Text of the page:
Karl R

    Honey (#62) stated:
    “You felt that your scores were average or below average, so you put in a ton of effort to change them.”

    I wasn’t sufficiently clear in my previous post. My scores had been average to below average for more than a decade without me making a focused effort to change them.

    I initially started exercising for health reasons. Once I started seeing some results in my appearance, that added to the motivation to work harder.

    The people who work the hardest on their appearance aren’t the people at the bottom. The friends of mine who have the lowest opinion of their own appearance don’t put much effort into their appearance. They may occasionally go on a crash diet for a few months, only to gain the weight back again. But the attractive middle-aged women, they put out an incredible amount of effort. They used to be near the top of the scale, they’re still close to where they were … and they’re working hard to stave off the inevitable decline.

    People don’t work hard because they’re at the bottom. They work the hardest when they’re higher up, and they’re afraid that they might be headed all the way down.

    Being on the bottom isn’t that strong of motivation, provided you know you can survive there. If you get some upward mobility, you see the potential for even more … that’s motivation. But if you see some downward mobility, you fear the potential for even more … and that’s the strongest motivation of all.

  9. 69
    Honey

    @Karl R–Perhaps I wasn’t completely clear, either, because I don’t consider the examples that you give as being related to what I’m talking about. People at the top who work hard aren’t changing anything, they’re maintaining (or sometimes sustaining momentum in a previously established upward direction), and I consider that a completely different type of energy.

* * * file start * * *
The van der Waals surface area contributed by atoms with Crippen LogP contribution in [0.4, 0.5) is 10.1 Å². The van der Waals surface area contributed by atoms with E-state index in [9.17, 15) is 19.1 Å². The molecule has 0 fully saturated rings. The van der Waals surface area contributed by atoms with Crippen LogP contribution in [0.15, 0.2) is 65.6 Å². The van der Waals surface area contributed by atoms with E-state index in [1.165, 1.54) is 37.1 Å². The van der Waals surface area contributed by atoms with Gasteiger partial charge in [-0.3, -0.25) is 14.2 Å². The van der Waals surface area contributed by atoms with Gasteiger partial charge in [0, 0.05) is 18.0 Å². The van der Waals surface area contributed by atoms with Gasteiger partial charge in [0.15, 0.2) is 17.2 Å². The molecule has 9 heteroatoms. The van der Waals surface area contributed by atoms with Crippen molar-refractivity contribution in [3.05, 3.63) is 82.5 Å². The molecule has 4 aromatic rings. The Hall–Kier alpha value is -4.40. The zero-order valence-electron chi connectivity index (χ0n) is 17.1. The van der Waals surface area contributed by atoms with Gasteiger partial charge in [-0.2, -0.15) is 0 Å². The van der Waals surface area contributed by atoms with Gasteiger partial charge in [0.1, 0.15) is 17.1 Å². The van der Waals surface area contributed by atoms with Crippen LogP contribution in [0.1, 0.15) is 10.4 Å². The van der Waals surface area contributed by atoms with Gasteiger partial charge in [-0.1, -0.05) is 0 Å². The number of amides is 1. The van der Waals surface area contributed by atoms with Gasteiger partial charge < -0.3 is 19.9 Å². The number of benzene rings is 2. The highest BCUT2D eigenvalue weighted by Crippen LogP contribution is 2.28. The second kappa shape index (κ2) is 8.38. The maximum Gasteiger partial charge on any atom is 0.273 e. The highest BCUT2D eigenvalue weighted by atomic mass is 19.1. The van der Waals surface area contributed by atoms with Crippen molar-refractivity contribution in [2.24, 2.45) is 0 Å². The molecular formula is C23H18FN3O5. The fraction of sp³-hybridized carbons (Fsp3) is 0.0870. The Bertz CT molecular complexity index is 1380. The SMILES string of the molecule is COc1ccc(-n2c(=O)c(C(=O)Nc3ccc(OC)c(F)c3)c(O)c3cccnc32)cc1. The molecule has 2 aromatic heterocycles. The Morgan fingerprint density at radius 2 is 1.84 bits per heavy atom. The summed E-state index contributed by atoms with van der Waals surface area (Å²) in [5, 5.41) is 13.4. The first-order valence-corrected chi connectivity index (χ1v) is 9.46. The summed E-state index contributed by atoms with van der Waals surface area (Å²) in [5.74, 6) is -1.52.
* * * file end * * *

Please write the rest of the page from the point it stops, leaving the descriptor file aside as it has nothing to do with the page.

For example, if you’ve made great strides in your career in the last two years, you’re unlikely to try to leave that your field entirely and switch to a totally different career, even if that other career is more lucrative or prestigious. Someone who has had an soul-sucking, low-paying job for the last two years is more likely to switch to something different.

    Certainly laziness combined with fear keep people at the bottom for a long time, and achievement combined with fear keep people at the top for a long time. People from a wide variety of points across the spectrum maintain their own individual status quo, but only unhappy people seek radical change.

    I agree that there’s a big difference in motivation between the person who’s slipped from a 5 to a 4 (which doesn’t generally seem to make much of a difference to the person involved) and the person who’s slipped from an 8 to a 7 (which tends to bother those people very much).

    There tends to be a tipping point before many people realize they’re unhappy, and unhappiness can be present no matter where you fall on the spectrum. People near the top even tend to view remaining at the same score for too long as the beginning of a downward spiral, an interpretation that people at the bottom would probably be highly unlikely to have.

  10. 70
    fuscia

    looks – 6. it’s not that i think i’m unattractive. my self esteem is actually pretty solid. it’s that i don’t exude broad spectrum appeal. i work the niche market.

    intelligence – 6. all types of intelligence out there. emotional. intellectual. social. i’m great at some of them, horrible on others. but i cover up well with lots of blue collar work ethic and not rambling :)

    personality – 6. oh i can get sooo awkward! but! i’ve played to my strengths, been very real, and that seems to instead come off as bed-ably endearingly-cute and free-shots-at-the-bar worthy.

    career – 8.5. i don’t love what i do, but it’s a great stepping stone to wherever i want to end up next. and give me a few years, and i’ll be a great suga mama.

  11. 71
    fuscia

    oh and i think it’s hard for us to be objective on ourselves because…we walk a fine line between good self esteem, and maximizing our pluses to make ourselves marketable…

  12. 72
    hunter

    on post #43

    ………I have been told that MENSA women are comfortable being around men….

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  14. 73
    Cathouse Teri

    My father defines intelligence as “coping with complexity.”